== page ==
DJIA: 21,384.30 (+0.53%)
NASDAQ: 6,151.76 (-0.90%)
S&P 500: 2,433.15 (+0.06%)
Gold: 1,255.00 (-1.29%)
Copper: 256.75 (-3.09%)
Crude Oil: 44.70 (-2.47%)
May’s Consumer Price Index (CPI) fell -0.1%, dropping the yearly CPI to +1.9% from April’s +2.2% yearly rate, but still remaining higher than the +1.6% 10-year average. Core CPI, which does not include food or energy components, was up +0.1% for the month, and +1.7% for the year, but down from April’s +1.9% yearly rate. Prices dropped significantly for gasoline (-6.4%), and to lesser extents for airline fares (-2.7%), apparel (-0.8%), and fruits and vegetables (-0.6%).
Despite the recent declines in inflation, medium term inflation estimates remain at the Federal Open Market Committee’s (FOMC) 2% target, and while job gains have moderated, they are “solid, on average”, prompting the FOMC to raise the federal funds rate by +0.25% to a 1.00% – 1.25% target range. Economic projections from the meeting forecast that 2017’s GDP would come in at 2.2%, unemployment at 4.3%, and core PCE at 1.7% – if these projections hold up, the FOMC plans one additional rate increase for 2017.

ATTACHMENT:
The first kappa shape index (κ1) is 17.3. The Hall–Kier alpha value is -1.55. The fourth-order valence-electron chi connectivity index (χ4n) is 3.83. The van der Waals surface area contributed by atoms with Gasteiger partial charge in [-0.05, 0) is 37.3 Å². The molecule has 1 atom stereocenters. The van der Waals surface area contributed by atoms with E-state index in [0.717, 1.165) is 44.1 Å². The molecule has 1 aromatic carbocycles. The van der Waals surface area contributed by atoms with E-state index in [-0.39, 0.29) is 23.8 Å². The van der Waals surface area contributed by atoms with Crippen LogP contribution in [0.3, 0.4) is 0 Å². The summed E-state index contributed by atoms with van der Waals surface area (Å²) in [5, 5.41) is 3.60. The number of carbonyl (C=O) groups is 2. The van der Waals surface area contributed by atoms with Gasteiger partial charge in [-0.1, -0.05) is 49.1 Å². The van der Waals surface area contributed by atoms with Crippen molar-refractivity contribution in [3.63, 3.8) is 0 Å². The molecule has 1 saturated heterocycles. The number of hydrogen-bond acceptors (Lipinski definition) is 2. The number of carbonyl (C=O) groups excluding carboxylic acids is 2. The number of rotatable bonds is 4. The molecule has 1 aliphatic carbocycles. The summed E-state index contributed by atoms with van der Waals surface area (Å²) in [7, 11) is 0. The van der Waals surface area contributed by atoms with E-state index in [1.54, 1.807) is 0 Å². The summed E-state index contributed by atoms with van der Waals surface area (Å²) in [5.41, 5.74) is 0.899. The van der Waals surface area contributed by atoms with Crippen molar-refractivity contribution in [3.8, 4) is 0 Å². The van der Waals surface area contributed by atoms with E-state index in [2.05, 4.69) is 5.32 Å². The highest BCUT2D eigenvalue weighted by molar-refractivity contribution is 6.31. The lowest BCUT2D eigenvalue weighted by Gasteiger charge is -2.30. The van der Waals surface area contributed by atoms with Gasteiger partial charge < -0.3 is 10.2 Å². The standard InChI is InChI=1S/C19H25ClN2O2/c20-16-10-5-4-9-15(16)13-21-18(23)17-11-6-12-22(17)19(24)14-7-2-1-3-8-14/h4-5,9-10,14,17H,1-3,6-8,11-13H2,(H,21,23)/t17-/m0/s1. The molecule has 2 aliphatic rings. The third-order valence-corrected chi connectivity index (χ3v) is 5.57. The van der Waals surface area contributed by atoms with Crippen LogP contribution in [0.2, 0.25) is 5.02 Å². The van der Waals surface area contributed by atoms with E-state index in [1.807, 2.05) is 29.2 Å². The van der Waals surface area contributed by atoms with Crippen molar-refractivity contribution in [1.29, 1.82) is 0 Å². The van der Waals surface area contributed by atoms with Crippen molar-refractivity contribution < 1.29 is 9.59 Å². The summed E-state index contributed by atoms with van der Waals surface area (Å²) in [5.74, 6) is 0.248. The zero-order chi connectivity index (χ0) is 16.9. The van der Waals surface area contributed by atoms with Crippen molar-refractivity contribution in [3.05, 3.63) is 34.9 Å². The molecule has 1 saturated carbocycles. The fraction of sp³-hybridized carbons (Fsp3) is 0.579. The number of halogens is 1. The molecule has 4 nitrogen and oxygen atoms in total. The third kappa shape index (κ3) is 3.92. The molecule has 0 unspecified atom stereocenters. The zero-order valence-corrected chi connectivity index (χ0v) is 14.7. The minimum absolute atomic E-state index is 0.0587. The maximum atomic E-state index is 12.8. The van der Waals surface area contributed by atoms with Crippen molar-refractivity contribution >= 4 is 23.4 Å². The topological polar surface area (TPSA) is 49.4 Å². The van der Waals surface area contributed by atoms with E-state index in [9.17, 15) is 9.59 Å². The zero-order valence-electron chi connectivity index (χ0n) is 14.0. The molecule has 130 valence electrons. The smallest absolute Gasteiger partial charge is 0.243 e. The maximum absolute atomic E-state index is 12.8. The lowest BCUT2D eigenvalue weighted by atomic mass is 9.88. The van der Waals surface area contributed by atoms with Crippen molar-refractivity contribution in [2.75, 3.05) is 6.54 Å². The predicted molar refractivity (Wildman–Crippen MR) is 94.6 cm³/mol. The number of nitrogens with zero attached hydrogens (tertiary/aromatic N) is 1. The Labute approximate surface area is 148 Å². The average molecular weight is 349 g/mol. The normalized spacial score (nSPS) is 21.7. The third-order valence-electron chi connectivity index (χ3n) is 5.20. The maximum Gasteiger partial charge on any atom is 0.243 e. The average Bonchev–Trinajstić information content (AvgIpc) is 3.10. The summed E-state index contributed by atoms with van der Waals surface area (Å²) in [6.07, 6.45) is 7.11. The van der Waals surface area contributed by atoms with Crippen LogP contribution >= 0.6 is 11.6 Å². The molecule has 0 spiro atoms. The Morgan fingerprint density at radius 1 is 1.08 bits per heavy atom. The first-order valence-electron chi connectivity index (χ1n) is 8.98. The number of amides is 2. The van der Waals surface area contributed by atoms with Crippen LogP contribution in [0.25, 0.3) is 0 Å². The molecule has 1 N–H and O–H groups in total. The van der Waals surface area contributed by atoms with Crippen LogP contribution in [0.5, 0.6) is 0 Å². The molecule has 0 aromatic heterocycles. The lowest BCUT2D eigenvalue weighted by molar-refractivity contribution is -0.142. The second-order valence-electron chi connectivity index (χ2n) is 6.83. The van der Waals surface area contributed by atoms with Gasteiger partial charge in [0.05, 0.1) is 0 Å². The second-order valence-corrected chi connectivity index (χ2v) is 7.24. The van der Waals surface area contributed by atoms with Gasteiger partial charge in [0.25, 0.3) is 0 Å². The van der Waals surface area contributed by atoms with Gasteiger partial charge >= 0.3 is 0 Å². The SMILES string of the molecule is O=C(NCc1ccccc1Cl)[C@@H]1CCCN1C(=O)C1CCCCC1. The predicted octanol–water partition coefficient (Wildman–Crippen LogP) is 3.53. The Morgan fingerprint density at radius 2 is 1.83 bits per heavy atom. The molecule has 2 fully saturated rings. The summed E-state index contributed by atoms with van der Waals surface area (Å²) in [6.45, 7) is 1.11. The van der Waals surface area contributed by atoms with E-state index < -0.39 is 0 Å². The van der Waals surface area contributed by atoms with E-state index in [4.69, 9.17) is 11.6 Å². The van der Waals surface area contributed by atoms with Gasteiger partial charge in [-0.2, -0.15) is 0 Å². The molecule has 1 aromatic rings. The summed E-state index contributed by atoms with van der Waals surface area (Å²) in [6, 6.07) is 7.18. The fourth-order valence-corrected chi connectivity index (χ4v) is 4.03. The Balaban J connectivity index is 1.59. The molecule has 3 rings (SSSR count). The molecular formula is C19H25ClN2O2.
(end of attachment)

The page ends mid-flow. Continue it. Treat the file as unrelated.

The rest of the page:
April’s monthly increase in industrial production was the highest monthly gain since May 2010, and was revised +0.1% upward to a +1.1% increase. However, May’s production was unchanged from April, falling short of an expected +0.1% gain, and capacity use fell -0.1% to 76.6%, which is -2.9% below its long term average. Gains in mining (+1.6%) and utilities (+0.4%) offset a decrease in manufacturing (-0.4%), with half the manufacturing drop due to a -2.0% drop in auto and auto parts manufacturing.
Wednesday June 21 – Existing Home Sales
Friday June 23 – PMI Composite Flash